Posted May 20, 2010
Where is a beacon of hope for the future? Where do we turn to find the way forward through the daily grind?
This is the season for graduation commencement addresses. Last week I heard one given where the speaker went through an unconventional book often quoted at graduation—the famous Dr. Seuss book Oh, the Places You'll Go .
Commencement speeches tend to point students toward a waiting life. They encourage further learning beyond the classroom. After all, formal education only prepares one for a lifetime of learning; life's experiences are the real training ground. And anyone starting out in life today can expect a fair share of them.
Trouble seems to always be on the horizon for some. Today's news is particularly bleak with bad economic news, political upheaval and natural disasters. I read that today's job market for graduates is the toughest in decades. I don't doubt it. The recession and financial upheaval of the last two years has wreaked havoc on the economy. The European debt crisis of several countries threatens to cause further damage. The financial future looks daunting.
I'll share something with you. I have stopped watching the evening news for several reasons. One of which is the continual dripping of negativity and criticism. Instead, I stay informed by following the news mainly on the Internet and, of all places, a couple of daily newspapers. There is a lot of bad news, and it is aggravated by the demands of a 24-hour news cycle that feeds an information-crazed world. People's need to know is reaping a harvest of cynicism and doubt.
This inundation of negative news casts doubt on the future for new graduates and for everyone. Where is a beacon of hope for the future? Where do we turn to find the way forward through the daily grind?
Ironically, the book of Jeremiah is such a place. Jeremiah 32 records a bold action the "prophet of doom" does during Jerusalem's, and his, darkest hour that offers an example of hope. The Babylonian army besieged the city and Jeremiah had been thrown in prison for predicting the fall of the city and captivity of the nation. Not much hope for anything positive going forward!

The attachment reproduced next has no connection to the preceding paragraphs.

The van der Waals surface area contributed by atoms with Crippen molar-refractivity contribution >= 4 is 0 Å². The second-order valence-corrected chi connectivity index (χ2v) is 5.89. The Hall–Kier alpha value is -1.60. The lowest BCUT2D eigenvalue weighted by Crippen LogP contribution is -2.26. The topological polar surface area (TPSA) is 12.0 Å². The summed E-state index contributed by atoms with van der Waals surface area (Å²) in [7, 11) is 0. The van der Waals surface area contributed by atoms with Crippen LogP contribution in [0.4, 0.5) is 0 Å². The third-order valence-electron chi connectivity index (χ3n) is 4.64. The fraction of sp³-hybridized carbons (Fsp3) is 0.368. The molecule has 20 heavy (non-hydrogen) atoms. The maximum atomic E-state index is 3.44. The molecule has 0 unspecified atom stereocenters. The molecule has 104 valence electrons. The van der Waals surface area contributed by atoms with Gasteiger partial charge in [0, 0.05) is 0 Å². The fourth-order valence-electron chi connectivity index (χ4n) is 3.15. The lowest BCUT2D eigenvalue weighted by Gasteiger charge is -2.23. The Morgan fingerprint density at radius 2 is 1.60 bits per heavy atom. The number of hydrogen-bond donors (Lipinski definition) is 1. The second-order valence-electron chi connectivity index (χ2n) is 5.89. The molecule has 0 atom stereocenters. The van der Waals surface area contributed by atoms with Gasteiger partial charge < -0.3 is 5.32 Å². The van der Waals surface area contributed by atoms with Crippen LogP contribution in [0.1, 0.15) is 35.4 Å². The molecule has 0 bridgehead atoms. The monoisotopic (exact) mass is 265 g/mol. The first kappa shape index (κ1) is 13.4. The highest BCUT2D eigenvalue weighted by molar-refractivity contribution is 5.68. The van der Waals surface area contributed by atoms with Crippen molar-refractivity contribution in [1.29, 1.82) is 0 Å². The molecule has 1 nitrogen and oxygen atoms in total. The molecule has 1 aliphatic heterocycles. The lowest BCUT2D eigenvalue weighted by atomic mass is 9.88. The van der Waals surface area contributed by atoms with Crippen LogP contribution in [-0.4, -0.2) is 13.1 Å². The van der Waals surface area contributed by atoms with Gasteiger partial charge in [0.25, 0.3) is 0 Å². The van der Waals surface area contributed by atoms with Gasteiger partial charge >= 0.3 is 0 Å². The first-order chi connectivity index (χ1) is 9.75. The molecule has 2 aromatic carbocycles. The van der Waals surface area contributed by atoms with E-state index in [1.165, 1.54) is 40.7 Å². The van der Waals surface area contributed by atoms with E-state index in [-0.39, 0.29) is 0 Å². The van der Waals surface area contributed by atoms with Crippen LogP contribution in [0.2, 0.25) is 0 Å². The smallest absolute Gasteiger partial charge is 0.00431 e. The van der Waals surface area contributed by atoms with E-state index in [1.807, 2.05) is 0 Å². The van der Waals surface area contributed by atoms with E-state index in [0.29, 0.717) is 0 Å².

God tells Jeremiah to purchase his cousin's field in Anathoth. Now, even though prices would have been low in such a market, it would be a stretch to see how it would pay off if the nation was about to be taken over by hostile forces and the population deported. Conventional wisdom would have said to liquidate capital investments into currency more easily secured and moved. But no, God said to buy real estate. Why? "For thus says the Lord of hosts, the God of Israel: 'Houses and fields and vineyards shall be possessed again in this land' (verse 15).
Later, God promises to be their God and to give them "one heart and one way" that they may be His people (Verse 38-39).
Jeremiah's action points to hope. When all we see is the knowledge of man apart from God, we can become discouraged. With the knowledge of God there is always hope. With the promises of God there is reason to get up each morning and strike out on the day. There is reason to move forward and believe. Jeremiah offers us a reason to believe we all have places to go and a future to grasp.
You may be burdened with trouble. It may be hard for you to see how to get through the day and expect anything better tomorrow. The news of our world gives us little hope at times. Focus your eyes beyond today and on a future defined by God's promises. That is the best message we can hear for a future of hope.